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  1. #1
    TheFlyingCamera's Avatar
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    Differences between C330F and C330S?

    What are the differences between these two animals? I'm looking at something to have in the studio for shooting color portraits, other than 35mm.

  2. #2
    Ian Grant's Avatar
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    Quote Originally Posted by TheFlyingCamera View Post
    What are the differences between these two animals? I'm looking at something to have in the studio for shooting color portraits, other than 35mm.
    I don't know but I had the much earlier C33 and that was a superb camera, and also a C3, I did look at the C330 spec, and the later 330s and 300f & it's something trivial, and irrelevant.

    Ian
    Last edited by Ian Grant; 09-19-2007 at 12:59 PM. Click to view previous post history.

  3. #3
    Dave Miller's Avatar
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    The answer may be found here:

    http://www.btinternet.com/~g.a.patterson/
    Regards Dave.

    An English Eye


  4. #4

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    The F is an earlier model, has more metal (less plastic) than the S, and is somewhat heavier (more sturdy?) as a result. The F takes different focusing screens (IIRC), even those from earlier models which the S won't accommodate. Otherwise, service manuals are available for the F, but I've never seen one listed for the S. Never had an F, but love my S.

    I think a good C330 of whatever model will make an excellent studio camera, and they are relatively cheap.

    K.

  5. #5

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    Scott,

    Why would you not be lookiing at a rb67 or something like that? I find the SLR a bit nicer to use than the TLR, I have both.Certainly the options to switch film backs proves to be a life saver at times.

    If you compare shutter systems, the rb series lens are amazing in their bulletproofness compared to the TLR Seikos.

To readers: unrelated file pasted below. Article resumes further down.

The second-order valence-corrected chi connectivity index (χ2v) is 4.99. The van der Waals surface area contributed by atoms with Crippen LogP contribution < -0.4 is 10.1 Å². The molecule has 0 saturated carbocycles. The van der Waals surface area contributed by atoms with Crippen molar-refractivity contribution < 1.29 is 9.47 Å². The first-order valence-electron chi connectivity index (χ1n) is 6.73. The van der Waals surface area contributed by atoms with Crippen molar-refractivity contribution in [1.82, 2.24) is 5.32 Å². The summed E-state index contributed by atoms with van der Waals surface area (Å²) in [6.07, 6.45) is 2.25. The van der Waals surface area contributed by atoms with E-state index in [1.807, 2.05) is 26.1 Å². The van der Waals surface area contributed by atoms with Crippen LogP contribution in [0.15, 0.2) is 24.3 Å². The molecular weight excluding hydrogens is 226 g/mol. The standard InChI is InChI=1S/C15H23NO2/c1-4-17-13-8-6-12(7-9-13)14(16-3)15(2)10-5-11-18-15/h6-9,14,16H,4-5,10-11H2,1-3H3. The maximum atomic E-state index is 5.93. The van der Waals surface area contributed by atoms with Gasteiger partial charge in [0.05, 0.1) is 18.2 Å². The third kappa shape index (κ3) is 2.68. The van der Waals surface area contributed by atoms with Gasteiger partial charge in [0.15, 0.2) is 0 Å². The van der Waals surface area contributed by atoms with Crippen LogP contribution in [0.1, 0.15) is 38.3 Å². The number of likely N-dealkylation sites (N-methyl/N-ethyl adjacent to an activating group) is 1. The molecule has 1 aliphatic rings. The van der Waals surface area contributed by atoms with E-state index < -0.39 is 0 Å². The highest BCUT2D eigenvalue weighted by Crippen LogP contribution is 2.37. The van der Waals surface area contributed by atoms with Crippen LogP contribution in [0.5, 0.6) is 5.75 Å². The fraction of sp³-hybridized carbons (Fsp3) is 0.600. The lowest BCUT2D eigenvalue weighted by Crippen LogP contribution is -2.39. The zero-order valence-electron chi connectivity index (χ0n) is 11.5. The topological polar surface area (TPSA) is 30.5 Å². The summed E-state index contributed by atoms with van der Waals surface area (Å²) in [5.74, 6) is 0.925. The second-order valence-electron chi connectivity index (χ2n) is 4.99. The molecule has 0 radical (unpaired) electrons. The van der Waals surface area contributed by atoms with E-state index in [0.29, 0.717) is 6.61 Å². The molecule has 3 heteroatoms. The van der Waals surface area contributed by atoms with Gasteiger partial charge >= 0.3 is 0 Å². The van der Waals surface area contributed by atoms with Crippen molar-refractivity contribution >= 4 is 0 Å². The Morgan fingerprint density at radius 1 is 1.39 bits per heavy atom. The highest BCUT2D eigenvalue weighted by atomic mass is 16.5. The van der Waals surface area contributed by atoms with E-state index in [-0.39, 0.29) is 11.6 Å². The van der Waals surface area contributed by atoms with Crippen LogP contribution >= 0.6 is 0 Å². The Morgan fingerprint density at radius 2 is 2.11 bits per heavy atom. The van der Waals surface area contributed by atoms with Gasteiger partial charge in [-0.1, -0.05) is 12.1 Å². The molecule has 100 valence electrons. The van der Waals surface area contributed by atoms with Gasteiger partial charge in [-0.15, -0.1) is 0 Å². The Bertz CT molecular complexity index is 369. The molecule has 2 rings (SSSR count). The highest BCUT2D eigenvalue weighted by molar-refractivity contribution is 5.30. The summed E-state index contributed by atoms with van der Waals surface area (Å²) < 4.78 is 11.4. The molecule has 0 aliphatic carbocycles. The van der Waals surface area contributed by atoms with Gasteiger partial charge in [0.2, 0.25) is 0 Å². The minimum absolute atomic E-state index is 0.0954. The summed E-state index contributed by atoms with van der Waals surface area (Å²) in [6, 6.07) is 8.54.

Just wondering.

    tim in san jose
    Where ever you are, there you be.

  6. #6
    TheFlyingCamera's Avatar
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    I had the opportunity to play with an RZ the other day. I had some issues with configuration for the thing (rotating the back, mirror lock-up, etc) which were minor, but I don't like the square screen with crop marks for the 6x7 format. I've been a Hassy shooter for a long time, and I'm concerned that I'd have a bad habit of composing the whole way to the corners. Maybe I need to just rent one and play with it for a while. I can get an RZ with a 180 W-N lens and a back for around $500, or a C330 with a 135 or 180 for similar money. I'd be out to the tune of a grand or more to get back into a Hassy system.

  7. #7
    Sirius Glass's Avatar
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    Scott,

    I had a C330 with the 65mm, 80mm and 250mm lens. The viewfinder was dark. It had a high fiddle factor. Some lenses cocked when the film was advanced, other lenses did not cock when the film was advanced.

    I abandoned it for my Hasselblad with 50mm, 80mm, 150mm and 250mm lenses and I am much happier ... I don't have that heavy bank book to carry around.

    Others love the C330.

    Steve
    Warning!! Handling a Hasselblad can be harmful to your financial well being!

    Nothing beats a great piece of glass!

    I leave the digital work for the urologists and proctologists.

  8. #8

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    Yep. I know. But if you have any hankerin' for getting back into Hassey world, now is the time. I chose the rb, as for the same money as a 501, A12 and 80 mm Planar, I have a system with two bodies, all the lens from 50 to 180 ('ceptin the 140mm) 6 backs and four viewfinders. My photography and it's end product don't justify the difference between a 80mm Planar and a 90mm C lens.

    You can't go wrong with a C330, if you get a good one, I am still happy hauling my C220 around with a 65mm lens for doing 120 landscape shooting. I just don't like the paralax issues using it in studio and don't feel the 135 is the same quality of lens that the 127 is in rb land. The 65mm lens are good in both systems, the 80mm tlr seems as good as the 90mm but it has a slightly flakey shutter sometimes. The 180mm is sharper in the rb system, and then there is that pretty amazing 150 Soft Focus lens on the rb67.

    Best of luck,

    tim in san jose
    Where ever you are, there you be.

  9. #9
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    I used to have a c330 system and shot quite a few good images with it. I found in the long run the camera was a bit delicate for the way I like to play. I also had to resort to glueing the sync switches to the X position to avoid accidents when changing lenses during a shoot. More than one session was ruined due to the switch being bumped off X inadvertantly. I moved to a Bronica system and my only regret is the easy close focusing ability afforded by the bellows and long rack of the TLR.
    Gary Beasley

  10. #10
    Jersey Vic's Avatar
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    I like my c330f a great deal and my 80mm and 55mm are wonderful lenses.
    You may want to use a stepladder when shooting portraits or look for the fine eye level finder.
    Holga: if it was any more analog, you'd need a chisel.

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